He has his god sitting on a throne in heaven, with a rainbow over its head, so seemed to see rainbows as magical objects signifying the glory of a god, rather than just an effect of the refraction of light rays through water vapour. It is consistent with Genesis ch. 9 in which the Hebrew god presents Noah with a rainbow after the flood, as a promise of good things to come. So apparently before the flood water refraction did not produce rainbows and the physics was different. The description of the throne is as close as John gets to giving his god a physical body, as in chapter 5 it has a book in its right hand, therefore it has a right hand and presumably a left hand and a torso for these hands and arms to be attached to, etc. Jews, Christians and Muslims claim to have an incorporeal god that is everywhere and has no physical body, so is not just in one place. Revelation shows how difficult it is to sustain this idea and say anything about what the god does or give their idea of heaven some location. Throughout the book, John's god is in its heaven and has to send angels down to earth to do its dirty work or deliver messages. The 24 elders are arranged in a semi-circle around the throne, which seems to be confined to one place and therefore is not at other places.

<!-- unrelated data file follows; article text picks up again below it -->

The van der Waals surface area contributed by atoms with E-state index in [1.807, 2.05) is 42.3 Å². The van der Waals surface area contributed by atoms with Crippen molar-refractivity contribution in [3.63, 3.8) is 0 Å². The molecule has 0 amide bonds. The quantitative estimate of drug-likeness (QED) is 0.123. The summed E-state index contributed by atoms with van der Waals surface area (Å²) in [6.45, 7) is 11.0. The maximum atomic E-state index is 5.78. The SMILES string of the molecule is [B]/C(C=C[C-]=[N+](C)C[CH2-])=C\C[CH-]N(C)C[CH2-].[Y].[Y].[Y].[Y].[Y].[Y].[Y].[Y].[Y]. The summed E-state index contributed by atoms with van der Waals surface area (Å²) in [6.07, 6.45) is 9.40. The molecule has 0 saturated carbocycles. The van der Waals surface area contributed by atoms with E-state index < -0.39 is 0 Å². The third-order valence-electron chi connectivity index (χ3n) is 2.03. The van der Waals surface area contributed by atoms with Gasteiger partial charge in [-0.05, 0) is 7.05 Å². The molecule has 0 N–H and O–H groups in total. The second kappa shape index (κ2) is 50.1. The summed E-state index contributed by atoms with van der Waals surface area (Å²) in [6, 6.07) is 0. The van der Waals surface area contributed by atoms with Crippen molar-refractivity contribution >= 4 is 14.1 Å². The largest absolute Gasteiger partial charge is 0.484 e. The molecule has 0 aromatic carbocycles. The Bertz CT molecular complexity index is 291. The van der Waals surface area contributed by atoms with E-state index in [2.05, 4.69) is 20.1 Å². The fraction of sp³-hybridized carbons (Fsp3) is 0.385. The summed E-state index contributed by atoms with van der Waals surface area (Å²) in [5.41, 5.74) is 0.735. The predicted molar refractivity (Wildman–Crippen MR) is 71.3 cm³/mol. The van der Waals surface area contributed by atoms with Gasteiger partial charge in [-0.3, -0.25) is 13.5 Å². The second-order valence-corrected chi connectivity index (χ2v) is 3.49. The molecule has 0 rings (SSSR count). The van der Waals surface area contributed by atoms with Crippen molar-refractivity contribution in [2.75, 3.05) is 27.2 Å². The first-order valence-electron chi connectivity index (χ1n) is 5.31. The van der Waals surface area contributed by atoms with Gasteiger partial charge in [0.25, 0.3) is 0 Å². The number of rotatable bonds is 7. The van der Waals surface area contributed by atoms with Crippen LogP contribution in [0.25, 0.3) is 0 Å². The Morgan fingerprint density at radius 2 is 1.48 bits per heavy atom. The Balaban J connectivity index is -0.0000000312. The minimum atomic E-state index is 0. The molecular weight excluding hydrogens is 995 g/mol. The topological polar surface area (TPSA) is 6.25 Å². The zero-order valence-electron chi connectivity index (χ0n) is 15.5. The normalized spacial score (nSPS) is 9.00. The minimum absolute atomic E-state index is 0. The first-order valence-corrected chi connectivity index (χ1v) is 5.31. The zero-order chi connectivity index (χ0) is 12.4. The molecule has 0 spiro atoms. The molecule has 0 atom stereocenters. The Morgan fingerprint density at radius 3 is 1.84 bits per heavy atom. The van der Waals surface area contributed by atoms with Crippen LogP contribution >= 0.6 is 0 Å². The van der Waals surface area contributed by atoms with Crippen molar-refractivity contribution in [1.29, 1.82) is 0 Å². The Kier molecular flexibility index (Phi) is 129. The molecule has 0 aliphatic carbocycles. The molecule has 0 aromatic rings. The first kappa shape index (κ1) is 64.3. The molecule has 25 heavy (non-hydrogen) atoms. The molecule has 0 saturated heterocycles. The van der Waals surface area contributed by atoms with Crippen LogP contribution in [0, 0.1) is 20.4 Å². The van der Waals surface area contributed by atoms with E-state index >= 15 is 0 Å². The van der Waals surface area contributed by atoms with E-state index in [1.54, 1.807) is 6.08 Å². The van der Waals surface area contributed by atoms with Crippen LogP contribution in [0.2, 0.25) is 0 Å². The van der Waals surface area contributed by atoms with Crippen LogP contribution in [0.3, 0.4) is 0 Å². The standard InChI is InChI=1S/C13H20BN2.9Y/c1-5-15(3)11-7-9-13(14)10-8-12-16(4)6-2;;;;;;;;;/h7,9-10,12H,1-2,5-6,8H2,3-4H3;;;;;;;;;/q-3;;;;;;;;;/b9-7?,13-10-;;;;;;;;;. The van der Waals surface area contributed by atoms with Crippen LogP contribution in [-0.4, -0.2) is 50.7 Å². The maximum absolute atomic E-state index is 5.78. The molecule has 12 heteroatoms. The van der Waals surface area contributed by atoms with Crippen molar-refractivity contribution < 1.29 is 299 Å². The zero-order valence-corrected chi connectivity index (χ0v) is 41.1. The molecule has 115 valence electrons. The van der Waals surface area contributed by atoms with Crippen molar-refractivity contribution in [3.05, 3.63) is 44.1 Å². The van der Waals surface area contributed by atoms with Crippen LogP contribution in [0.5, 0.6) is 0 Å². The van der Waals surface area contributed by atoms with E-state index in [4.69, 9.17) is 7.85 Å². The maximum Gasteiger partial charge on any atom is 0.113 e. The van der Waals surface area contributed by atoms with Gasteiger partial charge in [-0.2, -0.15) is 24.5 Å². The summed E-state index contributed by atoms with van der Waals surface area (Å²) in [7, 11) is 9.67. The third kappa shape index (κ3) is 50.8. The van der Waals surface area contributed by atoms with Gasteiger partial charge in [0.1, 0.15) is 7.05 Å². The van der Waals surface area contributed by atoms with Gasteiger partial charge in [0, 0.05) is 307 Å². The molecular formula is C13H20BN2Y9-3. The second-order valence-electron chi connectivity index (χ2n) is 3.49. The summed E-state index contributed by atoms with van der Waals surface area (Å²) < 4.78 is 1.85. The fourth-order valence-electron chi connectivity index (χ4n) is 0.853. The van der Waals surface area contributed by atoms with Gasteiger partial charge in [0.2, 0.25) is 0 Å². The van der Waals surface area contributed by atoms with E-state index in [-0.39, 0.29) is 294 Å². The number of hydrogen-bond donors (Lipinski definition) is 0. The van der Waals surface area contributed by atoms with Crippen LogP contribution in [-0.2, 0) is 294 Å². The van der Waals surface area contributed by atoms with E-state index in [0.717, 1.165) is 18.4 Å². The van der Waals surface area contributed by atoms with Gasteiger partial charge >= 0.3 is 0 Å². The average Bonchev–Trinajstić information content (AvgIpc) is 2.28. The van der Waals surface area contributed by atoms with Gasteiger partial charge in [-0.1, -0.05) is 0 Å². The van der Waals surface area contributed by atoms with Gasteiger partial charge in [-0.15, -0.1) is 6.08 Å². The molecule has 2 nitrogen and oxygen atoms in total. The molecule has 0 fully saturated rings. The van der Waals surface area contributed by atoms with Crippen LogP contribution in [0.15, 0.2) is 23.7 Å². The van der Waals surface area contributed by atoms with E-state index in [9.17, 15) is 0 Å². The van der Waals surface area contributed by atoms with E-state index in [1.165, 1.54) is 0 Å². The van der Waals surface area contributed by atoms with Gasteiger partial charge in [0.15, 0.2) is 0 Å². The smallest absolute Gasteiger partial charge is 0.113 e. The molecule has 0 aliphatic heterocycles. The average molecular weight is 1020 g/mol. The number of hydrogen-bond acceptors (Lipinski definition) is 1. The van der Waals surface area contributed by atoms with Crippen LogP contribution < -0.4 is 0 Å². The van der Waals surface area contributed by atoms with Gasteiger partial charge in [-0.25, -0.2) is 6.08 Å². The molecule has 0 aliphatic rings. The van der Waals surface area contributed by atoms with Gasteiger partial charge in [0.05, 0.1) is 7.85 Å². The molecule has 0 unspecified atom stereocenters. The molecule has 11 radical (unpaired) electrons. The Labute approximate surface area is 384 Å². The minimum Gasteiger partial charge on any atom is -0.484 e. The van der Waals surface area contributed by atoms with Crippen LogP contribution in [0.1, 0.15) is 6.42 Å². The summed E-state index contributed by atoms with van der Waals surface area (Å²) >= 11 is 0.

John and electrical storms

Whenever his god is angry, there is thunder and lightning, so John seems to have believed in a kind of storm god, which made these loud rumblings and sent lightning bolts to Earth as warnings of divine displeasure, and did not understand the workings of electrical storms or the nature of electricity - which is not surprising, unless you believe his god explained what these rumblings meant and told John they were rumblings of an angry god, in which case the god was very misleading.

John and earthquakes